According to this passage, we must watch judging our brother in matters like these. Further, we must avoid seeing him with contempt. That’s a strong word, meaning “to show by one’s attitude or manner of treatment that an entity has no merit or worth, disdain” (BDAG 352). Jesus reserved a scathing parable of two men praying in the temple for some because “they trusted in themselves that they were righteous, and viewed others with contempt” (Luke 18:9). Every weak and strong Christian, along with the rest of humanity, “will all stand before the judgment seat of Christ.” That should temper my spirit and speech, especially in matters which upon fair investigation turn out to be matters of judgment.

When I was younger, I sadly admit that I passed judgment on Christians who sent me religiously-themed Christmas cards or put up a nativity scene in their yard. Any sign that they attached religious significance to this season I attributed to their being spiritually weak and inferior. In light of Romans 14, I believe I was wrong to do this. This was a personal liberty granted to them by God through Paul in that text. If, as I presumptuously assumed, I was their “stronger brother,” then I should not act as their judge in the matter. I should set an example of patience, compassion, and acceptance.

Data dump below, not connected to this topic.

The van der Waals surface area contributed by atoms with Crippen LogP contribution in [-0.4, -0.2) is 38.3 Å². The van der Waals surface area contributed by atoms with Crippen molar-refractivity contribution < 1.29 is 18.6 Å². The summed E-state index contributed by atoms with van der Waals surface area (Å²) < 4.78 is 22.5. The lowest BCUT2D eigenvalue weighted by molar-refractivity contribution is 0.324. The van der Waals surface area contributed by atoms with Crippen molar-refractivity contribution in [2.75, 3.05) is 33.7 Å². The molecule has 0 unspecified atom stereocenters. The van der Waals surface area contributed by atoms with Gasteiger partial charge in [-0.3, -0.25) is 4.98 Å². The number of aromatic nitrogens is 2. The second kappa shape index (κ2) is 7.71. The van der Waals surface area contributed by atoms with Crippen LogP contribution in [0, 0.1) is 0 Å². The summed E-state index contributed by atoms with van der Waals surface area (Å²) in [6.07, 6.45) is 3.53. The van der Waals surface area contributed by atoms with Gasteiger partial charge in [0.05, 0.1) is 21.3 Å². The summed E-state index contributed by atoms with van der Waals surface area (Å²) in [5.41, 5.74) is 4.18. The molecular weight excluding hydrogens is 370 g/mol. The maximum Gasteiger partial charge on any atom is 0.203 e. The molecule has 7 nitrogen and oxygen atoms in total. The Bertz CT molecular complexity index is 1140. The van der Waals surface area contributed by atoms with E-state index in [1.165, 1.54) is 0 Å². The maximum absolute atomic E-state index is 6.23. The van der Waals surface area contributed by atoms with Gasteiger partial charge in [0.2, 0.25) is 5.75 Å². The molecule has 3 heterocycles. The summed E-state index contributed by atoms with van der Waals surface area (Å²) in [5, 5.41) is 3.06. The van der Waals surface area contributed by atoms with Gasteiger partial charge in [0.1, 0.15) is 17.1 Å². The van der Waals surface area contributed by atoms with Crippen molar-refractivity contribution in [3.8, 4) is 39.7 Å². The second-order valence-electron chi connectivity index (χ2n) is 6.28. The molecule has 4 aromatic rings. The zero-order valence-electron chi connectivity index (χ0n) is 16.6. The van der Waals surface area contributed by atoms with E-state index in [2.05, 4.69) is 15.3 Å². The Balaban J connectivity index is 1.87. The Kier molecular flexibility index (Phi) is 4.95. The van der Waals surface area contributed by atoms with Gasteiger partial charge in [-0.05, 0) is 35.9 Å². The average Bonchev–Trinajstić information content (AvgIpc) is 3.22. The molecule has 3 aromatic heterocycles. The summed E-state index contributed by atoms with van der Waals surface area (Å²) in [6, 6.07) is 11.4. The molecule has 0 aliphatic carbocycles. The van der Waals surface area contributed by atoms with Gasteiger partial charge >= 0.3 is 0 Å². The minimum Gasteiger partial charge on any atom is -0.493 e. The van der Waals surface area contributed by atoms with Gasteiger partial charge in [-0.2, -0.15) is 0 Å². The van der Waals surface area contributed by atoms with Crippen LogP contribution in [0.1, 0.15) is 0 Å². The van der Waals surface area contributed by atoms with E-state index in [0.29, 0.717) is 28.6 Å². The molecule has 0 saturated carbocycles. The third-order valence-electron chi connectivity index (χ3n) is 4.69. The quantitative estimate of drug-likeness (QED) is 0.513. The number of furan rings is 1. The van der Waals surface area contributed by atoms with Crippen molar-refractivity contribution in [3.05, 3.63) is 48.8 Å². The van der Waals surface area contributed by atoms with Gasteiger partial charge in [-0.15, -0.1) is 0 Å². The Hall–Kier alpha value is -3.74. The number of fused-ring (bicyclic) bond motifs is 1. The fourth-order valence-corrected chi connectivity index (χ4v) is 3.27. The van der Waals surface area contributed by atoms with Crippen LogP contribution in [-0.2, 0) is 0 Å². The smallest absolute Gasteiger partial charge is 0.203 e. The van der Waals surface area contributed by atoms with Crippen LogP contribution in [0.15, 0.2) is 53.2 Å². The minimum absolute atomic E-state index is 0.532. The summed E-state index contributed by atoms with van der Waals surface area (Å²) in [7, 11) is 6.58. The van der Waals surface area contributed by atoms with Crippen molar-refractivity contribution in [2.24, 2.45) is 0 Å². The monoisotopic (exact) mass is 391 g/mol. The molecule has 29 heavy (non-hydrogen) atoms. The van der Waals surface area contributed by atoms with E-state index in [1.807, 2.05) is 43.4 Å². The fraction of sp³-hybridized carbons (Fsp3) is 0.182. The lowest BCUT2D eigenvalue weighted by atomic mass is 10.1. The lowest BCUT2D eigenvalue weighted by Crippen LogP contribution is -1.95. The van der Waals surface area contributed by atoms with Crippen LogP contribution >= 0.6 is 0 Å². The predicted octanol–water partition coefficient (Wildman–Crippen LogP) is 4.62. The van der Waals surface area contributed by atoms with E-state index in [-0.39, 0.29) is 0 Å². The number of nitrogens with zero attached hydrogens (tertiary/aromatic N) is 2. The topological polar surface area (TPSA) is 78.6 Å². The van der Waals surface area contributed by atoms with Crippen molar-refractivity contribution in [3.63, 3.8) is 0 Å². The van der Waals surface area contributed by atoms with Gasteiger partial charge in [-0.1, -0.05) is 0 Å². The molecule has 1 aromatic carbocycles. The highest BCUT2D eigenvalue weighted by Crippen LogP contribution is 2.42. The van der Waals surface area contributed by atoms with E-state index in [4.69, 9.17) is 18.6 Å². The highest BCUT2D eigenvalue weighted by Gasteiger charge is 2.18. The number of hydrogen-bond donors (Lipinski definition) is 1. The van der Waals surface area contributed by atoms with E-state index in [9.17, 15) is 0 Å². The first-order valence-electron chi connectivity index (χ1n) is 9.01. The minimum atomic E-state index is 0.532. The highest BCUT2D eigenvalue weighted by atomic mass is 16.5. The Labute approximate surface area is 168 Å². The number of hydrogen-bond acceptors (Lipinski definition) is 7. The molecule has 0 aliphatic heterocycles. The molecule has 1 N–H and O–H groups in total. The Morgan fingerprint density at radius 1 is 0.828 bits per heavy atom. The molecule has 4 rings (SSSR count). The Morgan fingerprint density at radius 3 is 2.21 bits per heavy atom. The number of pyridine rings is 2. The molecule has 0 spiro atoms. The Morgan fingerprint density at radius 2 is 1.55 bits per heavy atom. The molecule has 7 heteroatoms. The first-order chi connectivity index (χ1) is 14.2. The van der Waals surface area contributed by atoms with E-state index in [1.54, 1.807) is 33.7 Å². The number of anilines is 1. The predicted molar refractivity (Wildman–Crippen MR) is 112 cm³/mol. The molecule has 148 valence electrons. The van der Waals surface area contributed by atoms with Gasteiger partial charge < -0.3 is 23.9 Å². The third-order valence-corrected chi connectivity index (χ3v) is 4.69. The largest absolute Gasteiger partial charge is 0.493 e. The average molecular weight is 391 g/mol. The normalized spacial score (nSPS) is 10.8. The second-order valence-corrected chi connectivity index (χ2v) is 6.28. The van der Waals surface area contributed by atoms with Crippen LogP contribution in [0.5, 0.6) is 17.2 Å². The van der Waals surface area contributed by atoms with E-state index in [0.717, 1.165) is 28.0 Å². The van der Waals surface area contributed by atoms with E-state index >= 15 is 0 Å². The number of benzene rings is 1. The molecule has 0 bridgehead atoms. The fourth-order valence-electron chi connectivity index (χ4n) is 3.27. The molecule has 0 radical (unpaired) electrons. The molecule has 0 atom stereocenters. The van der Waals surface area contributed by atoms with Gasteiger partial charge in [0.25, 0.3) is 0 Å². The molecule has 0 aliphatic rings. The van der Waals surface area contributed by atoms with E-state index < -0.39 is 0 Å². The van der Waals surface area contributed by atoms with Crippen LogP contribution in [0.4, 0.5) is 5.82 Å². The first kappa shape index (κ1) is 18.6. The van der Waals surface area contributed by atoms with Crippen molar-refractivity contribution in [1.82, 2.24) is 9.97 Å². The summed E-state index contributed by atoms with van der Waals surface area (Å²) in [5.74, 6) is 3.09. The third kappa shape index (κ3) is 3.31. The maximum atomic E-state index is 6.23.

This passage does not authorize the church to observe Christmas or to conclude, as one wise brother put it, “If I can do it, we can do it.” Scripture is filled with condemnation for the church, in its worship and teaching, setting up what God set down and setting down what He set up. Paul, in Romans 14, is talking about an individual Christian engaging in a personal observance. In a mountain of doctrinal and moral crises, let’s be sure to put this in proper perspective. More than that, let’s be careful to avoid being in either the camp which looses where God has bound or which binds where God has given liberty. And let it begin with me.

nativitysilhouette1

Categories
priorities priority resolve spiritual maturity spirituality Uncategorized

My Daily “To-Do” List

Neal Pollard

  1. Be Productive With Your Time (Eph. 5:16).
  2. Be Pure In Your Heart (Mat. 5:8).
  3. Be Proactive In Your Relationships (Eph. 5:21-6:4).
  4. Be Peaceable With Your Provokers (Rom. 12:17-21).
  5. Be Purposeful With Your Life (Rom. 8:28).
  6. Be Praiseful With Your God (Psa. 150).
  7. Be Pleasant In Your Demeanor (Prov. 16:24).
  8. Be Prayerful In Your Decisions (Phil. 4:6).
  9. Be Patient In Your Challenges (1 Th. 5:14; Psa. 37:7).
  10. Be Positive About Your Future (Phil. 1:20-21; 4:13).
  11. Be Persistent In Your Evangelistic Pursuit (1 Cor. 9:19-22; Mat. 28:19).